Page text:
FILE - In this Nov. 17, 2009 file photo, a pedestrian walks past the headquarters of the health insurer Cigna Corp. in in Philadelphia. A federal judge on Wednesday, Feb. 8, 2017, rejected Anthem Inc.'s bid to buy rival health insurer Cigna Corp., saying the merger would likely lead to higher costs, less competition and diminished innovation. U.S. District Judge Amy Berman Jackson said the merger would significantly reduce competition in the already concentrated insurance market, particularly for large national employers.
FILE - This combo of file photos shows signage for health insurers Cigna Corp., and Anthem Inc. Anthem is finally ending its soured, $48 billion bid to buy rival Cigna, but the nation's second-largest health insurer isn't giving up a fight over whether Cigna deserves a termination fee for the scrapped deal. Anthem says Cigna sabotaged the merger agreement and caused "massive damages" for Anthem, which provides Blue Cross-Blue Shield coverage in several states.
Jackson says the merger would significantly reduce competition in the already concentrated insurance market, particularly for large employers. Just four insurers sell to companies with at least 5,000 employees spread across multiple states, and the judge says Cigna and Anthem aggressively compete for their business.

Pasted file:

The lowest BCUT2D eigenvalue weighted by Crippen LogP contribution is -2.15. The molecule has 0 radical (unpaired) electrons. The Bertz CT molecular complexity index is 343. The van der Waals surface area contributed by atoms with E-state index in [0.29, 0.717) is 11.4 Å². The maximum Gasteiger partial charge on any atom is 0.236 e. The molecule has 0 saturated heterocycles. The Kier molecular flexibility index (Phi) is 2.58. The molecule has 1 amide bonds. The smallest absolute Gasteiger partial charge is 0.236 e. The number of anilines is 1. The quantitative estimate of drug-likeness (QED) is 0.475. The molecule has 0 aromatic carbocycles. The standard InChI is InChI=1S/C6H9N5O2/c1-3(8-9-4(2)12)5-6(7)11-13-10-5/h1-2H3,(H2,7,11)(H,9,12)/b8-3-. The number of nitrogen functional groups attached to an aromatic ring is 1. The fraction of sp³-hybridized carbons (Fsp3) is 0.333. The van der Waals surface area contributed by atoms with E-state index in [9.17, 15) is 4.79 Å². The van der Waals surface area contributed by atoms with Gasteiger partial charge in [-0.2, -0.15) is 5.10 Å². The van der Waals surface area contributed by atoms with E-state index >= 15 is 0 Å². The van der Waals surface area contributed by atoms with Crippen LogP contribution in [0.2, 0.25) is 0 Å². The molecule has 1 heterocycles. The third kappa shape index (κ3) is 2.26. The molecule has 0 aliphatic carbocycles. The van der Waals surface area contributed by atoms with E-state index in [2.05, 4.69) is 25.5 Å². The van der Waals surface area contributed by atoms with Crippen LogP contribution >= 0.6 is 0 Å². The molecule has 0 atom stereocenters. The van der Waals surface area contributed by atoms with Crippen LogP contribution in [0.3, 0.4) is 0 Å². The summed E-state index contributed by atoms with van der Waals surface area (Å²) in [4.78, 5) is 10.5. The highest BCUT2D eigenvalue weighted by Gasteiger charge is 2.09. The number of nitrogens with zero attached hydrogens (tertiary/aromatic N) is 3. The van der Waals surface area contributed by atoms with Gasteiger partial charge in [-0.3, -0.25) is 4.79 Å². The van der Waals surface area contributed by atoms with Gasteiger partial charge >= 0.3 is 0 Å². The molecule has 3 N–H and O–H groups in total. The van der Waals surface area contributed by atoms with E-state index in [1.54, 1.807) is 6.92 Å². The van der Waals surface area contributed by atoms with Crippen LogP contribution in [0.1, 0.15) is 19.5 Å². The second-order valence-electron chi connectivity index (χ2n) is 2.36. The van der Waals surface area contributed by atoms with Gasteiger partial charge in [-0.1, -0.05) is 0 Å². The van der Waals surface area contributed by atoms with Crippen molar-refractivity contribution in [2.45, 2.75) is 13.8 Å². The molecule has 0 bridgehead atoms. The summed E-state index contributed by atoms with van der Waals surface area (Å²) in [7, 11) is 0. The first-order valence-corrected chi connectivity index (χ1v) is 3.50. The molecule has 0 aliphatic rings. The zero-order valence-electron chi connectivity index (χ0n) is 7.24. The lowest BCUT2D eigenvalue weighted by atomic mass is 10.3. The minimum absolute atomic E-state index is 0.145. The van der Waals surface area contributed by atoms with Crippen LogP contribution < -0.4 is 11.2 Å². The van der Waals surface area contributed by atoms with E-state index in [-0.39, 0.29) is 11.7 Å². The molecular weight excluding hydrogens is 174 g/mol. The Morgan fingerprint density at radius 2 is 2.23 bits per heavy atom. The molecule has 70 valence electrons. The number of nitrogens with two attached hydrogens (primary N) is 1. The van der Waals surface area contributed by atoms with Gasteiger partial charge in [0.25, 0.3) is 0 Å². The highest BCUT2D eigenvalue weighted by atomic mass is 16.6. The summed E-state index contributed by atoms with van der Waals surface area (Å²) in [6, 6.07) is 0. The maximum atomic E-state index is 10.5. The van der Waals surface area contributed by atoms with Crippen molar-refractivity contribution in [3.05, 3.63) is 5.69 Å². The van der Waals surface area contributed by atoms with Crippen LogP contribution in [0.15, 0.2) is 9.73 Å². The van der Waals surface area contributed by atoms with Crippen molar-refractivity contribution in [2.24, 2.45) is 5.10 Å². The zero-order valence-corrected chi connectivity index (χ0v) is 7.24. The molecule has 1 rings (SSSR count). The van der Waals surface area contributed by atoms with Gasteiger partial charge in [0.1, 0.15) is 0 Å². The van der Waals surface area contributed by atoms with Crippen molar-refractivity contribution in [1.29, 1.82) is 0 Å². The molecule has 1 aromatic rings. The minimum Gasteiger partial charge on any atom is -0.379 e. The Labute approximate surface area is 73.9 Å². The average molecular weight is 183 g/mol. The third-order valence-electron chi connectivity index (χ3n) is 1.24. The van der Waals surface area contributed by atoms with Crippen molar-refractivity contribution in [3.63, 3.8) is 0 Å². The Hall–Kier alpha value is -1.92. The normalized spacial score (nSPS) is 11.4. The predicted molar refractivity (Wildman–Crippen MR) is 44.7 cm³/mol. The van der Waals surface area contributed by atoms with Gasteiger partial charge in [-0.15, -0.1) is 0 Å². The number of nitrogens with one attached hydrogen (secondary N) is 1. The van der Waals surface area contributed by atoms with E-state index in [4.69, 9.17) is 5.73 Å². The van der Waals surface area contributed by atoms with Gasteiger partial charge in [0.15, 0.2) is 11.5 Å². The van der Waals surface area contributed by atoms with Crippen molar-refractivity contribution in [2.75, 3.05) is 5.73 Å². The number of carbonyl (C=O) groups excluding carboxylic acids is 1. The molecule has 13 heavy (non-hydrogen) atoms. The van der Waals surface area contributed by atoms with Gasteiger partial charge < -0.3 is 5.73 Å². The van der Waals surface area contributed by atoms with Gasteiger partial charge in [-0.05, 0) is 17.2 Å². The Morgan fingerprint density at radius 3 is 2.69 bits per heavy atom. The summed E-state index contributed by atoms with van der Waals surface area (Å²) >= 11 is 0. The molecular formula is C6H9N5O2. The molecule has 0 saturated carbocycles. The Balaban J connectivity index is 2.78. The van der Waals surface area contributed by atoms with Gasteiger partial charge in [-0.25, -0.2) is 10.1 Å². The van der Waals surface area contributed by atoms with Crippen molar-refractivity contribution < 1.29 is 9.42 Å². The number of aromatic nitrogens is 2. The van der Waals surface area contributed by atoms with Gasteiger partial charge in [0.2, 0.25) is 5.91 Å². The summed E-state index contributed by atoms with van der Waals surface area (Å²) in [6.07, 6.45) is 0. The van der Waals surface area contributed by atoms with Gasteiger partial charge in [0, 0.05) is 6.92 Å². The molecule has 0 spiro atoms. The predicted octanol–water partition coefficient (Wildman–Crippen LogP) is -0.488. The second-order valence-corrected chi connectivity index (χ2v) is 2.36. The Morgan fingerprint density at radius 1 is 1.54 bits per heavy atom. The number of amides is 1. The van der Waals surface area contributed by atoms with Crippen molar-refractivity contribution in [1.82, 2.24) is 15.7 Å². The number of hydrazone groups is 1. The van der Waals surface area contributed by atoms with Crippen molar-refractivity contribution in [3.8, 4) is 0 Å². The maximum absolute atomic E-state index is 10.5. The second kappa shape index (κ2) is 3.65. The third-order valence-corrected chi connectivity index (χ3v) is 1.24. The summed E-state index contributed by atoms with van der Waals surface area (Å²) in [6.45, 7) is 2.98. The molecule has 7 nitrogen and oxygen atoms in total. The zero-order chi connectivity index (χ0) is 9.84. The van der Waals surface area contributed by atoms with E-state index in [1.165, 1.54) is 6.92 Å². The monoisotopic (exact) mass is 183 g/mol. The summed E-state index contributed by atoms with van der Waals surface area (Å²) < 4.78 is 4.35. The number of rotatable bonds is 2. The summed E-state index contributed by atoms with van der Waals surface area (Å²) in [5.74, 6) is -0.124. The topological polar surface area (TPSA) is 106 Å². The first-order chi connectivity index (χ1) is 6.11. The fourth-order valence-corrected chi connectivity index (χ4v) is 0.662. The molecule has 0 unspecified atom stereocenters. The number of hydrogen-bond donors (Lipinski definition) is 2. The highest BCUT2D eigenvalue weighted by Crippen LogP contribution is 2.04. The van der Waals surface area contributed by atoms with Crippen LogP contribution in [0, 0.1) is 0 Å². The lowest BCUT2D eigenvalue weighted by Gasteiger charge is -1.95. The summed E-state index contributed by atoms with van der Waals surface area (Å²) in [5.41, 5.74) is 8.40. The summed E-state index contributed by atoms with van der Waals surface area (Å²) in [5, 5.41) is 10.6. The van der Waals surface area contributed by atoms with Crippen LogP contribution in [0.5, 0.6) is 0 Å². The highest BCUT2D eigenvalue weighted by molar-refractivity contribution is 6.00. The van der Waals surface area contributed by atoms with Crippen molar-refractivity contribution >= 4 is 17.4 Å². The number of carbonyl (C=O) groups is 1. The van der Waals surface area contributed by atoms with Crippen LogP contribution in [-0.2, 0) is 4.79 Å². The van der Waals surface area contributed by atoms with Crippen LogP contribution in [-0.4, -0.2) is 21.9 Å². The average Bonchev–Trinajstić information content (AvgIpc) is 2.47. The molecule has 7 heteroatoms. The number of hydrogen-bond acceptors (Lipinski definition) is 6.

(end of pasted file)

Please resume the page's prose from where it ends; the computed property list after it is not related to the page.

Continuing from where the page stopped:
"Cigna is disappointed in the outcome of this process," the company said in a statement. "Cigna believed from the outset that the merger of the two companies had the potential to expand choice, improve affordability and quality and further accelerate value-based care. Anthem contracted for and assumed full responsibility to lead the federal and state regulatory approval process, as well as the litigation strategy, under the merger agreement. Cigna fulfilled all of its contractual obligations and fully cooperated with Anthem throughout the approval process."